Main content area

RNAi-mediated gene silencing in Rhynchophorus ferrugineus (Oliver) (Coleoptera: Curculionidae)

Laudani, Francesca, Strano, Cinzia P., Edwards, Martin G., Malacrinò, Antonino, Campolo, Orlando, Abd El Halim, Hesham M., Gatehouse, Angharad M. R., Palmeri, Vincenzo
Open life sciences 2017 v.12 no.1 pp. 214-222
H-transporting ATP synthase, RNA interference, Rhynchophorus ferrugineus, Tribolium castaneum, alpha-amylase, dose response, double-stranded RNA, ecdysone receptor, environmental impact, gene targeting, genes, ingestion, insects, models, mortality, pest control, pests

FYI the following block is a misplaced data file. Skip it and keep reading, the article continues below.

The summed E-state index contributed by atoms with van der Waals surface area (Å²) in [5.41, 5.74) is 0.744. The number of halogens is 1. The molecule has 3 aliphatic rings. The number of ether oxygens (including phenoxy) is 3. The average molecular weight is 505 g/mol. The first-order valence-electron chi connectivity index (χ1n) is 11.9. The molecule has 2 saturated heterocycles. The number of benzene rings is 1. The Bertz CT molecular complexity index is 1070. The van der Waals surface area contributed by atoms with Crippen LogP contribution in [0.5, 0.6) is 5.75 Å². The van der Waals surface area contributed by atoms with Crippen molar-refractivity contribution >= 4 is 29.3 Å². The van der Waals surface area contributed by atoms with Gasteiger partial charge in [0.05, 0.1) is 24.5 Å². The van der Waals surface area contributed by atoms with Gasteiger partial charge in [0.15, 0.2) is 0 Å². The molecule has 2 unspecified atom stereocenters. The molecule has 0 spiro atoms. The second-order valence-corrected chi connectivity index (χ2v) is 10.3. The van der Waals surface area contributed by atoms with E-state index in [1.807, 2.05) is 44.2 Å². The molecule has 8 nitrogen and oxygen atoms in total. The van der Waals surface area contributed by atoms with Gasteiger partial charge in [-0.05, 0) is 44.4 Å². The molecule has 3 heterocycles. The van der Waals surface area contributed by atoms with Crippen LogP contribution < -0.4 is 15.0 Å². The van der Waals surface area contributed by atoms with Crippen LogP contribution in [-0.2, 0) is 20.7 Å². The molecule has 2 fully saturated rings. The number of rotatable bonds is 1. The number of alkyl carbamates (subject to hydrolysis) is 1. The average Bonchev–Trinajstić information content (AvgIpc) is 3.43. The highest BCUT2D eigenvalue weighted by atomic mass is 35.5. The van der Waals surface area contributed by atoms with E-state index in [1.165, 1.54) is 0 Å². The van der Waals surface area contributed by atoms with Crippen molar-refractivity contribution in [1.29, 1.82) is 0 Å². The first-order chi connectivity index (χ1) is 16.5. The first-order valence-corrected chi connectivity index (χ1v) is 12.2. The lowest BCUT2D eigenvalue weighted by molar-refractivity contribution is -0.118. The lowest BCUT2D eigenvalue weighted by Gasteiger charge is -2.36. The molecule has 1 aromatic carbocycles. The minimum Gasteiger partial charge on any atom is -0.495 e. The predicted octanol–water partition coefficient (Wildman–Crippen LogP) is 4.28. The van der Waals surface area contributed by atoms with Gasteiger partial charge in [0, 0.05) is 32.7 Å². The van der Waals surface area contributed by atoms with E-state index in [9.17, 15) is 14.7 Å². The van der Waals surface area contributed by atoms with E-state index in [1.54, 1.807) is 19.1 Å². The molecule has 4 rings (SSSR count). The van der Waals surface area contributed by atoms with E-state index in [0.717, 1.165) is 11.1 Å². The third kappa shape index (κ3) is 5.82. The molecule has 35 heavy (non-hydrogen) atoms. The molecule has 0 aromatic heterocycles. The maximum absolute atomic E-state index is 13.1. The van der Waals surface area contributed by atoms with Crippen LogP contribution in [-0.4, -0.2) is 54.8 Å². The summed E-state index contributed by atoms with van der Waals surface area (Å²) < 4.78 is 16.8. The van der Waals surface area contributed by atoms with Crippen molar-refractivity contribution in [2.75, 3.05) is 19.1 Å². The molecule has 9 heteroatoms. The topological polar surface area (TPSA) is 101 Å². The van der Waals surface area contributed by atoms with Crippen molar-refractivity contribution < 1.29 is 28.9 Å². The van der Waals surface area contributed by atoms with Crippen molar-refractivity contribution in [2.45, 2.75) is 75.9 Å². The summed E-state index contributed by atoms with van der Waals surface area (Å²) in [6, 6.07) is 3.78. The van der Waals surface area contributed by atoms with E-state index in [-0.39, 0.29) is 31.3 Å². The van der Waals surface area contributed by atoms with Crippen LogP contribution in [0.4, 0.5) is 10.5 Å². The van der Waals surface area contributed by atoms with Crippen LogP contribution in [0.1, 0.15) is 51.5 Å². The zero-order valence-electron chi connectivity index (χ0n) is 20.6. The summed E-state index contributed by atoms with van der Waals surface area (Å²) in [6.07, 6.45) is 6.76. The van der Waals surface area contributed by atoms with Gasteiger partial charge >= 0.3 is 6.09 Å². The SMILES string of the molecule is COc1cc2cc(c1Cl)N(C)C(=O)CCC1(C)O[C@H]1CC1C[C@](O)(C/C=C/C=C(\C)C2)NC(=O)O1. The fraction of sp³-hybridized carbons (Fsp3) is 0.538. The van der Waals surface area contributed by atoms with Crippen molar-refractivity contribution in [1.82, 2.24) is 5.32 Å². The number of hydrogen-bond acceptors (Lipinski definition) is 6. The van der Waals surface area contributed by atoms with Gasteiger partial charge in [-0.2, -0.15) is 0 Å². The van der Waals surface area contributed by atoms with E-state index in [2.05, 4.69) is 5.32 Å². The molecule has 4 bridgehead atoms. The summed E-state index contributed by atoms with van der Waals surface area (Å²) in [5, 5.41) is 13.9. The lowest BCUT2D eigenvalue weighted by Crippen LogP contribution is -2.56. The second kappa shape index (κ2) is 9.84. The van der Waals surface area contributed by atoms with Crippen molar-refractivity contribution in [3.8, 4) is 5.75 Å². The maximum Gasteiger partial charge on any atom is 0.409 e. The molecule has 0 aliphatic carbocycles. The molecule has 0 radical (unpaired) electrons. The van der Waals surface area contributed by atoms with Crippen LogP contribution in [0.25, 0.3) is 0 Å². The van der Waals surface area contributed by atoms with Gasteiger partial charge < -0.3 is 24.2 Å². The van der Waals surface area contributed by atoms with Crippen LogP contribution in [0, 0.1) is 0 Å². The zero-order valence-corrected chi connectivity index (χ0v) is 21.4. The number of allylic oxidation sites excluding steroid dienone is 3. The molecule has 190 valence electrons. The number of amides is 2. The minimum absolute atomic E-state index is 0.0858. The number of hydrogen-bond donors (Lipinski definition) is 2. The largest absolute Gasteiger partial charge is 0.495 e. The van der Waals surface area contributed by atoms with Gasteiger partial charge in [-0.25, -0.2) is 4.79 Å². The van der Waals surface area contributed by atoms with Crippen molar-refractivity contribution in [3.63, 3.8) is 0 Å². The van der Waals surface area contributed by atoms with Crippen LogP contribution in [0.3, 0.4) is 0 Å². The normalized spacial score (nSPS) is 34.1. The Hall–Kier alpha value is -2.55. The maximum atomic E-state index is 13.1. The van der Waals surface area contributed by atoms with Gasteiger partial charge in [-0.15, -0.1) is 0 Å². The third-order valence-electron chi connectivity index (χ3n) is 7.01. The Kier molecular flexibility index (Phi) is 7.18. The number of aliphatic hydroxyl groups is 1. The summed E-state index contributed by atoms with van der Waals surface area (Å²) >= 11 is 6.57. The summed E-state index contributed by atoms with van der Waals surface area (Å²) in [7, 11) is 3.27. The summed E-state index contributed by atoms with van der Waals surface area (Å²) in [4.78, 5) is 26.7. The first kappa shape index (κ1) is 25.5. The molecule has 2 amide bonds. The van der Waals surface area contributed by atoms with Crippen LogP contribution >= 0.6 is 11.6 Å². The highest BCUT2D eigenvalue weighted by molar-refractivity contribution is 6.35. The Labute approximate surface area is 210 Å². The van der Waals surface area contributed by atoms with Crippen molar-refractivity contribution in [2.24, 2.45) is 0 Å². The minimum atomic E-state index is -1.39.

RNA interference (RNAi) is a powerful strategy for gene function analysis, and it is also widely studied in view of a promising use in pest control. The red palm weevil, Rhynchophorus ferrugineus (Oliver) (Coleoptera: Curculionidae), is one of the most devastating pests of palm in the world. Conventional pest management practices are not adequate to control this insect, thus the development of efficient approaches with minimal environmental impact are needed. In this work, the potential of RNAi in R. ferrugineus has been investigated through the silencing of three different genes (α-amylase, V-ATPase, Ecdysone receptor). For each gene we tested two different doses (1,500 and 5,500 ng) and two delivery techniques (injection and ingestion), evaluating both gene knockdown and mortality on insects. Results show that RNAi mediated gene silencing in R. ferrugineus varies from gene to gene, and that the response is dose-dependent, with stronger effects when dsRNA was administered by injection. In parallel, the same study was carried out with the model organism Tribolium castaneum Herbst (Coleoptera: Tenebrionidae), with results showing a different pattern of response, although the two insects belong to the same order.